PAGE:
It seems few people lie on their death-beds thinking: what if I'd been more fearful?

Realistically, lots of people may not have ended up on the death-beds they did, if they had been more fearful…but it's unlikely they regretted the choice. I doubt that there was ever an explorer who succumbed to icy wastes or sweating jungle fevers who in his last moments thought: wish I'd stayed home and become an auditor like dad wanted me to or anything remotely similar.

Anyone faced with the Uni/not-Uni dilemma would do well to heed Mandela's words and make their choices not based on the fear that they might end up on the wrong course but on their hopes – whatever they are – for the future. If like most of us at that young age they have no idea what they really hope for, and if they have the aptitude for Uni, then why not go.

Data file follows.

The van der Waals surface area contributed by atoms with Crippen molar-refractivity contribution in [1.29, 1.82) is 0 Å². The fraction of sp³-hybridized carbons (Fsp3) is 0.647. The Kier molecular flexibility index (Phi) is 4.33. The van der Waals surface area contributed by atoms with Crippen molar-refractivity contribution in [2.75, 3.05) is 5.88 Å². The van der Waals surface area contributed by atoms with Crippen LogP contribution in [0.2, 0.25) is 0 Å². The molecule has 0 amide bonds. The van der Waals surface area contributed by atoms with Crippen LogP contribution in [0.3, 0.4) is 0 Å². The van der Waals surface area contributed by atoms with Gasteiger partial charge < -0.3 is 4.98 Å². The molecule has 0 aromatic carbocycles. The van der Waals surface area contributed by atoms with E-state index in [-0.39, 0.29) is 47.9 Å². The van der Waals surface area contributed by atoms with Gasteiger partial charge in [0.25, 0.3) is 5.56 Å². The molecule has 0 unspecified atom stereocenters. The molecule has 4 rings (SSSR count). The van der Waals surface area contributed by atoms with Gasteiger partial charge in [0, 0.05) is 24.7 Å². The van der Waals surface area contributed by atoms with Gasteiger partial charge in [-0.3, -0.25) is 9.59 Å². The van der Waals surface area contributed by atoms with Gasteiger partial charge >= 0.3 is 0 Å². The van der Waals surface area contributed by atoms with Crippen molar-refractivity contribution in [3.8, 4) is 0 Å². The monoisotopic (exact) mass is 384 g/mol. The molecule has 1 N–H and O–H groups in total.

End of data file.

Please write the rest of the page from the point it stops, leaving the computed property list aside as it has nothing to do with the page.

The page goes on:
Whatever you choose to study, study it with a broad, wide, open mind and you never know how it might come in useful. And if it doesn't, at the very least what you will have shown a future employer is that you can commit to a course of action and that you are intelligent enough to learn things.

"Go, learn things" as Agent Pride would say.

The very worst you can do is find out that this is what you don't want to do, in which case…guess what? You're allowed to stop. And go do something else.

This is the thing that gets me. Not just about the uni or not-uni decision, but about all of the decisions we make during our careers and our lives in general. Somewhere along the line, we absorb this false message that decisions are irrevocable.

Most of them aren't.

Most times, we are able to say "Sorry, guys, got that wrong. Let's stop and do different."

There will be consequences and costs. Of course there will, but mostly, they too can be handled. And sometimes, those costs are validated, by making the next right choice more easily adopted. What you lose on the swings, you do sometimes gain on the roundabouts.

So I ask you again: what are you afraid of?